I partially agree with you. I live in the middle of nowhere now and I'd love even 15Mbps, low latency and no data caps. However, the reason I don't agree completely is that the bulk of the cost for new lines is the trenching/labor/permits not the cost of the cable itself. So if you're already creating a trench then why would you want to install an inferior solution instead of a marginally more expensive and vastly better one?
I am so confused by your statement. Did you forget the /s flag? Have you read on this subject at all? The problem is that there is essentially NO local independent ISPs offering broadband. At 25Mbps 40% have 1 or fewer choices and 80% have 2 or fewer choices. I guarantee you that the 2 choices are more likely going to be Comcast and AT&T than Comcast and local ISP. As a result at least 80% of American's don't have a "local independent ISP" offering broadband to support.
One of the parts of the CA law I found interesting is that it actually doesn't out right ban zero-rating. Instead if says the ISPs can zero rate classes of data but not specific programs/apps/companies. For example AT&T could zero rate streaming music as a class but it can't zero rate Tidal alone.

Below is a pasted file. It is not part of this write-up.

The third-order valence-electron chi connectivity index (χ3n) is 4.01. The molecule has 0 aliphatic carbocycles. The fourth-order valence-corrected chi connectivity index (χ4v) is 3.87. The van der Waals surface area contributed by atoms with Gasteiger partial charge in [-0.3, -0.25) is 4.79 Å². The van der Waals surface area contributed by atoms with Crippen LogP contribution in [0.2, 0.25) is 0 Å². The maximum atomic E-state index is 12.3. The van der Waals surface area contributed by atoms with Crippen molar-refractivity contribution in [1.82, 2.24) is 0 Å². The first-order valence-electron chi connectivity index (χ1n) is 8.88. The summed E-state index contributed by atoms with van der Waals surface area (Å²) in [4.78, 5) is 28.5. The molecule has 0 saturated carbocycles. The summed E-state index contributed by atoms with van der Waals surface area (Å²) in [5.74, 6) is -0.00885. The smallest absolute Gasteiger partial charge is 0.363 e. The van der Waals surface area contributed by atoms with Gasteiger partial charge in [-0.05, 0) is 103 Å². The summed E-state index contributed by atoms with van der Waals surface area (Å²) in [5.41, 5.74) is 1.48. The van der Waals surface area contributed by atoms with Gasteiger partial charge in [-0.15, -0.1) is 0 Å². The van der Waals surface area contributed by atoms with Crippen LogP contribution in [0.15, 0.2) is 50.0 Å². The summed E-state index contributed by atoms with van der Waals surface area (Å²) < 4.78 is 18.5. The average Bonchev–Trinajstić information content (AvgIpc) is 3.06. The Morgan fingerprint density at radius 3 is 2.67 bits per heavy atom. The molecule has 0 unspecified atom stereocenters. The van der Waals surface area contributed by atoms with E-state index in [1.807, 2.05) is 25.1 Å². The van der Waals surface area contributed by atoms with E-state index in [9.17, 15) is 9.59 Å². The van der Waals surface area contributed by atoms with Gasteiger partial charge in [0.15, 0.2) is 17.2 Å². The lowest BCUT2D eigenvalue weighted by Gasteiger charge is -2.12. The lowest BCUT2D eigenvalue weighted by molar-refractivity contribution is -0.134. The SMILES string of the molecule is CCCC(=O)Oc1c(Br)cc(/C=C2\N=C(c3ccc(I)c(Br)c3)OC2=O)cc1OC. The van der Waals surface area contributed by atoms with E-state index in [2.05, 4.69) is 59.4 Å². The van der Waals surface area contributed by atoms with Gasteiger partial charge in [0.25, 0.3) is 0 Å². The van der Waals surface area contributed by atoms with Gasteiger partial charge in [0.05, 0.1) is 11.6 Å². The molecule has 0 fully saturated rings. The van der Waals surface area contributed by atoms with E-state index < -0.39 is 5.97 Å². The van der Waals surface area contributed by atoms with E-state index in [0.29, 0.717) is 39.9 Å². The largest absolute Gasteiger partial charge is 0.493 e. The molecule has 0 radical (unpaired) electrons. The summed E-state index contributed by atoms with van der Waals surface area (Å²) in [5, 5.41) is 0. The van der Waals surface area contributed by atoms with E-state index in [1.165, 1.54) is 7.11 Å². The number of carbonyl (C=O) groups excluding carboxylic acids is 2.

I want you to explain how "everyone will win" if ISPs can charge for a "fast lane". I ask this because you routinely rant about how evil Facebook and Google are. If you allow ISPs to charge for a fast lane guess who will be able to easily pay for that? Google and Facebook. Guess who won't. Every other start up that may be better. I also assume you think that the additional profits the ISPs will collect from these fees will be spent on improving their networks. Again you are clearly insane since they have no incentive to do so because they have zero competition. I am completely confused by your claim "it then becomes a matter of choice, as to what brand you want" since in the majority of the US people have 1 or 2 ISPs offering over 25 Mbps. This point is also why your analogy about Chevy and Cadillac fails. People can't get a Cadillac because they aren't offered in the same area where Chevys are sold.